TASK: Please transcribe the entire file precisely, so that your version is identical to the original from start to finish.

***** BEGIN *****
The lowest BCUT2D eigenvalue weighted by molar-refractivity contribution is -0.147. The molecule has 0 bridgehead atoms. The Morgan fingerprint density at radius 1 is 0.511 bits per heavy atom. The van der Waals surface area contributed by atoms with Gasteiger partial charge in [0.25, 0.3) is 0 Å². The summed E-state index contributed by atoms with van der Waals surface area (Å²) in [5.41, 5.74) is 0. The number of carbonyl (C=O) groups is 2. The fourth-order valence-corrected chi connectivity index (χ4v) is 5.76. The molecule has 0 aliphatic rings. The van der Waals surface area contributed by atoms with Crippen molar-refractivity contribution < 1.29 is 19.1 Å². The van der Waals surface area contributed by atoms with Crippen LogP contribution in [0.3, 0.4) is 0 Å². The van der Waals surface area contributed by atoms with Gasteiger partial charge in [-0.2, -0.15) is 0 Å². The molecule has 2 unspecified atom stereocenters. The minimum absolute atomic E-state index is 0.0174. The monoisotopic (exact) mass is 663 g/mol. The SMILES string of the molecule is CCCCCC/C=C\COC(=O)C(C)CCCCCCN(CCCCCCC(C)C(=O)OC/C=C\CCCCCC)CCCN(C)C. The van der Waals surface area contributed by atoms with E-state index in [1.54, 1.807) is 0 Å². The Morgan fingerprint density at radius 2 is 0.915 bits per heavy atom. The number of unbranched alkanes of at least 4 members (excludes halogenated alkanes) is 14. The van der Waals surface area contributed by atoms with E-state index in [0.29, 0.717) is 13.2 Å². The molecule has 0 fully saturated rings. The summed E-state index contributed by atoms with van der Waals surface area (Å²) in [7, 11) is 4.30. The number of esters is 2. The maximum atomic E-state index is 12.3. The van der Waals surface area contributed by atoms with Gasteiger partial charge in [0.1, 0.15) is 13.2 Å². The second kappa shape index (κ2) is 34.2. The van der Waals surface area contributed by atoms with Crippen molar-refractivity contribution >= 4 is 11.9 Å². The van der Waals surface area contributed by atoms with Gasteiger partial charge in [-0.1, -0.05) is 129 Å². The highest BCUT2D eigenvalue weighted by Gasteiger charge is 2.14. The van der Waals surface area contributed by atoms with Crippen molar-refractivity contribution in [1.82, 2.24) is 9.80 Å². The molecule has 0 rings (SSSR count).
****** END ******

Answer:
The lowest BCUT2D eigenvalue weighted by molar-refractivity contribution is -0.147. The molecule has 0 bridgehead atoms. The Morgan fingerprint density at radius 1 is 0.511 bits per heavy atom. The van der Waals surface area contributed by atoms with Gasteiger partial charge in [0.25, 0.3) is 0 Å². The summed E-state index contributed by atoms with van der Waals surface area (Å²) in [5.41, 5.74) is 0. The number of carbonyl (C=O) groups is 2. The fourth-order valence-corrected chi connectivity index (χ4v) is 5.76. The molecule has 0 aliphatic rings. The van der Waals surface area contributed by atoms with Crippen molar-refractivity contribution < 1.29 is 19.1 Å². The van der Waals surface area contributed by atoms with Crippen LogP contribution in [0.3, 0.4) is 0 Å². The van der Waals surface area contributed by atoms with Gasteiger partial charge in [-0.2, -0.15) is 0 Å². The molecule has 2 unspecified atom stereocenters. The minimum absolute atomic E-state index is 0.0174. The monoisotopic (exact) mass is 663 g/mol. The SMILES string of the molecule is CCCCCC/C=C\COC(=O)C(C)CCCCCCN(CCCCCCC(C)C(=O)OC/C=C\CCCCCC)CCCN(C)C. The van der Waals surface area contributed by atoms with E-state index in [1.54, 1.807) is 0 Å². The Morgan fingerprint density at radius 2 is 0.915 bits per heavy atom. The number of unbranched alkanes of at least 4 members (excludes halogenated alkanes) is 14. The van der Waals surface area contributed by atoms with E-state index in [0.29, 0.717) is 13.2 Å². The molecule has 0 fully saturated rings. The summed E-state index contributed by atoms with van der Waals surface area (Å²) in [7, 11) is 4.30. The number of esters is 2. The maximum atomic E-state index is 12.3. The van der Waals surface area contributed by atoms with Gasteiger partial charge in [0.1, 0.15) is 13.2 Å². The second kappa shape index (κ2) is 34.2. The van der Waals surface area contributed by atoms with Crippen molar-refractivity contribution >= 4 is 11.9 Å². The van der Waals surface area contributed by atoms with Gasteiger partial charge in [-0.1, -0.05) is 129 Å². The highest BCUT2D eigenvalue weighted by Gasteiger charge is 2.14. The van der Waals surface area contributed by atoms with Crippen molar-refractivity contribution in [1.82, 2.24) is 9.80 Å². The molecule has 0 rings (SSSR count).